The Strong’s historians, curators, librarians, and other staff offer insights into and anecdotes about the critical role of play in human development and the ways in which toys, dolls, games, and video games reflect cultural history.
Play Stuff Blog
There are five laws of library science, penned by S. R. Ranganathan in 1931:
While processing the Don Daglow papers for The Brian Sutton-Smith Library and Archives of Play, I had the privilege of sitting down with Daglow himself when he was in Rochester for an event here at The Strong. Though our time together was short, the stories he told me made a big impression. I think it’s important to document these details that provide so much context for the materials we have in our archive and I’m happy to share these fun anecdotes with you.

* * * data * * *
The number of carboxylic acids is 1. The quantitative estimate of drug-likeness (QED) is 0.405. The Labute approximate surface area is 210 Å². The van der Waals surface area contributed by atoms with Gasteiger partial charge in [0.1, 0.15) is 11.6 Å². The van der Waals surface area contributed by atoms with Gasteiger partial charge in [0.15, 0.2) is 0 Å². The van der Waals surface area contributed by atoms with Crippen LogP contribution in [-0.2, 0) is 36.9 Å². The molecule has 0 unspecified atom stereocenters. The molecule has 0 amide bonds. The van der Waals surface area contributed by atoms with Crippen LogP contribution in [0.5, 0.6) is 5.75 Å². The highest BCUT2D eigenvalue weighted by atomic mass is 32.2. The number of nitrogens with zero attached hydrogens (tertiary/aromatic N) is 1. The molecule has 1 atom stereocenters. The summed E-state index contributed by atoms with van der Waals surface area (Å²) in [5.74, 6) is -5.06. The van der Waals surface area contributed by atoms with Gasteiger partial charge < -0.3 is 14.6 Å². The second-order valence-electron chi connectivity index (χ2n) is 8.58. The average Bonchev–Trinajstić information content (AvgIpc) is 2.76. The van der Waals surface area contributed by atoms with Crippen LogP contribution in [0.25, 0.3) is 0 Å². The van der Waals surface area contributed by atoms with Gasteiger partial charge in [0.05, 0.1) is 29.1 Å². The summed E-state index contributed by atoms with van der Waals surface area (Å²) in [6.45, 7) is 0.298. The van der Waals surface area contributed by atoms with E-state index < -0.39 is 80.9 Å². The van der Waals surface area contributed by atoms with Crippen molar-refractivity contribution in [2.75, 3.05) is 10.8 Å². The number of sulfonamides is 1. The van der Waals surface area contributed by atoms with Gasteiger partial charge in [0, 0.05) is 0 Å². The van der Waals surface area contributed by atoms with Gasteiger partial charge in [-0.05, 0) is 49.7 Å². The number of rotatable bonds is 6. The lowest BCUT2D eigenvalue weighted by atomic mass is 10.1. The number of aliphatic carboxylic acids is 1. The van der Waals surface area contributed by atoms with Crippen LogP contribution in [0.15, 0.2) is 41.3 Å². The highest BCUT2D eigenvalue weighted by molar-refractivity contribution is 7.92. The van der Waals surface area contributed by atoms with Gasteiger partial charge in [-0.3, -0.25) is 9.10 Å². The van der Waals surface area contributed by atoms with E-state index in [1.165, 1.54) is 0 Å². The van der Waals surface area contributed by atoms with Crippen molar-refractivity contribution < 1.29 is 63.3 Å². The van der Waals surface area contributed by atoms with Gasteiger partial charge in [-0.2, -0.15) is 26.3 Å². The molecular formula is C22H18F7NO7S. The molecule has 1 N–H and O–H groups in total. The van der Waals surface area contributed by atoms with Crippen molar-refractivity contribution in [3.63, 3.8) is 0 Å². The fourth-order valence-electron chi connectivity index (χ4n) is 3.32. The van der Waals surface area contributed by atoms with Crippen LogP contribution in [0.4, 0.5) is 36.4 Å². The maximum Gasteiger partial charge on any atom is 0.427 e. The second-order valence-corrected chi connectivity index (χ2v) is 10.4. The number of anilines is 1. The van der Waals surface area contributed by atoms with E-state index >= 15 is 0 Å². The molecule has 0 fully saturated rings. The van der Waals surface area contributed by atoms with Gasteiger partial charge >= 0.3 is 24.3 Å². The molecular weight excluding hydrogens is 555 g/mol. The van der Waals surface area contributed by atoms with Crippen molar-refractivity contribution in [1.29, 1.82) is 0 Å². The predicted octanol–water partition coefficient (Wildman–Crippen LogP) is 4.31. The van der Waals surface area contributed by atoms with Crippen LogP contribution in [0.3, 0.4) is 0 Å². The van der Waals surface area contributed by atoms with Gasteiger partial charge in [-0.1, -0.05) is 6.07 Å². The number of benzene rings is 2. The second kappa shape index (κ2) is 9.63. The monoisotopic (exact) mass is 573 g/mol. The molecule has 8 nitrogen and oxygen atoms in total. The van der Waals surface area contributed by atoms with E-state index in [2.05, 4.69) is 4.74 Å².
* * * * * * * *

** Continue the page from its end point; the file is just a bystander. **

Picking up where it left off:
1989 was the year of the Basel Convention, officially named the Basel Convention on the Control of Transboundary Movements of Hazardous Wastes and Their Disposal. An international treaty designed to reduce the movements of hazardous waste between nations, it is meant to prevent transfer of hazardous waste from developed to less developed countries. It does not address radioactive waste. As of 2020, the United States signed, but never ratified the treaty.
For most of human existence our ability to play together has been circumscribed by our physical connection with others in our immediate vicinity, a radiating circle of family, friends, and neighbors, spiced with an occasional get together with more distant associates. As I write this blog, we are in the midst of the COVID-19 pandemic that has mandated new social distancing rules greatly limiting our ability to gather with others. And yet the play must go on.